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Tennant Leads Eagles-Turned-Pro

Heights Staff

Published: Monday, April 26, 2010

Updated: Wednesday, January 9, 2013 18:01

Tennant

Heights File Photo

Four Boston College Eagles will have a new home in the NFL next season, but despite all of the success on the Heights, only center Matt Tennant heard his name called during the three-day NFL Draft extravaganza.


BC football has made a living of producing players who fly under the radar. Sure, Matt Ryan and Gosder Cherilus got the glory and signing bonus of a top-20 pick, but they had early hype that none of the current crop of graduating players had. The outgoing seniors were part of one of BC's greatest success stories, but like the Eagles as a whole, they had knocks against them.


Tennant doesn't have the upper body strength for the next level. Marcellus Bowman prefers to go for the big hit too often. Rich Gunnell doesn't have the speed. Ditto for Mike McLaughlin.


Shortcomings may have damaged Tennant's draft stock and knocked the other three out of the draft entirely, but they didn't have to wait long to find out where they'll be playing football next season.


Tennant was projected by most to fall somewhere in the third round, but when Friday night's proceedings came to a close, the Eagles' offensive-line pivot man was still without a team. He had to wait through another 59 picks on Saturday before landing with the Super Bowl champion New Orleans Saints in the fifth round at No. 158 overall.


"I'm going to go in and learn from the best," he told the New Orleans Times-Picayune. "[I want to] push the guys ahead of me every day."


The best happens to be Pro Bowl center Jonathan Goodwin, with Tennant looking to be groomed as a successor to the 31-year-old. And the man Tennant will be responsible for getting the ball to? Just four-time Pro Bowler Drew Brees.

Sean Payton and crew coveted the second team all-ACC center enough to trade into the fifth round to nab him. The Saints most likely had a higher round grade on Tennant, and seeing him still sitting there in the fifth, couldn't wait any longer to grab him.


With very minimal immediate expectations, a championship team, and a seemingly guaranteed roster spot, Tennant landed in the best position of any of the Eagles.


For Bowman, Gunnell, and McLaughlin, the road of an undrafted free agent is a tough one, but as each year passes, the list of successful players who never heard their name called grows exponentially.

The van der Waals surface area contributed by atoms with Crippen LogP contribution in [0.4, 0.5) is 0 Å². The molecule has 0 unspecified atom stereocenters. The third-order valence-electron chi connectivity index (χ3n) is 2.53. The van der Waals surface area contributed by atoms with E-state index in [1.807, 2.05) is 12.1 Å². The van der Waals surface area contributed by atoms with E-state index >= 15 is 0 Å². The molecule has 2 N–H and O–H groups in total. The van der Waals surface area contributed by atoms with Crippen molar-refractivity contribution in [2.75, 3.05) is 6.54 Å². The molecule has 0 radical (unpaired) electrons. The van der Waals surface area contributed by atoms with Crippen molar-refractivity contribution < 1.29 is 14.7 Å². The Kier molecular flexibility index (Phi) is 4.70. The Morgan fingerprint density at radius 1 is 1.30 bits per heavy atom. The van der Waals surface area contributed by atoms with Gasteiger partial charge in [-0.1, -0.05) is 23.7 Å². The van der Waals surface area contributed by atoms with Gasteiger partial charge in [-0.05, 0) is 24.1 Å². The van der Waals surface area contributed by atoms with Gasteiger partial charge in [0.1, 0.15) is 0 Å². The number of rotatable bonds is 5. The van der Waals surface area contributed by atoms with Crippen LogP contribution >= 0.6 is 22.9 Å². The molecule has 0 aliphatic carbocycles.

The 2010 draft class as a whole was regarded as deep and talented, meaning players like McLaughlin – the only one of the trio who held a projected shot of hearing his name called – would be forced to wait to put pen to paper on a deal.


The good news is that, unlike their counterparts drafted in the seventh round, the undrafted free agents can choose where they want to try and fight their way onto a roster.

McLaughlin was a two-year captain in Chestnut Hill, but will have to take a backseat as a member of the Baltimore Ravens, as he gets to work behind and learn from one of the NFL's best defensive leaders, Ray Lewis. While an Achilles injury sapped McLaughlin of some of his athleticism, the Ravens saw enough to bring him in with the hope of helping perhaps the best defensive unit of the decade.


While Tennant's NFL prospects were helped by the popular perception of BC as "O-Line U," Gunnell was probably hurt by the Eagles' inability to put much receiving talent into the league. Gunnell finished his career as the all-time leading receiver in program history, but, despite blowing past the athletic USC secondary in the Emerald Bowl, had to answer questions about his speed. Kansas City Chiefs GM Scott Pioli didn't have any qualms bringing Gunnell into the fold, though, and with very little proven NFL talent behind Dwayne Bowe and Chris Chambers, Gunnell stands a decent chance at sticking with Kansas City.


Bowman was the force at the back of BC's defense, and his hard hitting could provide him with a role in the Denver Broncos' aging secondary. Both of Denver's safeties have been in the league for a decade or longer, and an infusion of youth could prevent another 2-8 finish like the one that kept them out of the playoffs in 2009.


Tennant should be firmly entrenched in the Big Easy, but his former teammates will have to fight and claw for their spots. It's never an easy task, but if BC fans have learned anything the past few seasons, it's that an Eagle can never be counted out.

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